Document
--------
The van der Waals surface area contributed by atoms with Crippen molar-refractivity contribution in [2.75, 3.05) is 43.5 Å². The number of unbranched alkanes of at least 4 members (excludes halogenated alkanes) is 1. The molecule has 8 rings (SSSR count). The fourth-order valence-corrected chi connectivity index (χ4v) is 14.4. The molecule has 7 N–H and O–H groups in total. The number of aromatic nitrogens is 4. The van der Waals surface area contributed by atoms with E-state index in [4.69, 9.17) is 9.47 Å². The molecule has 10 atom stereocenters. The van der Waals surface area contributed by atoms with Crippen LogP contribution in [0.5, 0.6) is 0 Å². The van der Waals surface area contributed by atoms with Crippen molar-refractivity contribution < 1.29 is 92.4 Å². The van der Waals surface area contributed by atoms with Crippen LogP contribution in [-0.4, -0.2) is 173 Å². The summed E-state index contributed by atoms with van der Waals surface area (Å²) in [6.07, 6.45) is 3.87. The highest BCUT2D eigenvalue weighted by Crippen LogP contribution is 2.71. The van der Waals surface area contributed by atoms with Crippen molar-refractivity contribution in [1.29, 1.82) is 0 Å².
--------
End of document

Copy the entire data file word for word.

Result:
The van der Waals surface area contributed by atoms with Crippen molar-refractivity contribution in [2.75, 3.05) is 43.5 Å². The number of unbranched alkanes of at least 4 members (excludes halogenated alkanes) is 1. The molecule has 8 rings (SSSR count). The fourth-order valence-corrected chi connectivity index (χ4v) is 14.4. The molecule has 7 N–H and O–H groups in total. The number of aromatic nitrogens is 4. The van der Waals surface area contributed by atoms with E-state index in [4.69, 9.17) is 9.47 Å². The molecule has 10 atom stereocenters. The van der Waals surface area contributed by atoms with Crippen LogP contribution in [0.5, 0.6) is 0 Å². The van der Waals surface area contributed by atoms with Crippen molar-refractivity contribution < 1.29 is 92.4 Å². The van der Waals surface area contributed by atoms with Crippen LogP contribution in [-0.4, -0.2) is 173 Å². The summed E-state index contributed by atoms with van der Waals surface area (Å²) in [6.07, 6.45) is 3.87. The highest BCUT2D eigenvalue weighted by Crippen LogP contribution is 2.71. The van der Waals surface area contributed by atoms with Crippen molar-refractivity contribution in [1.29, 1.82) is 0 Å².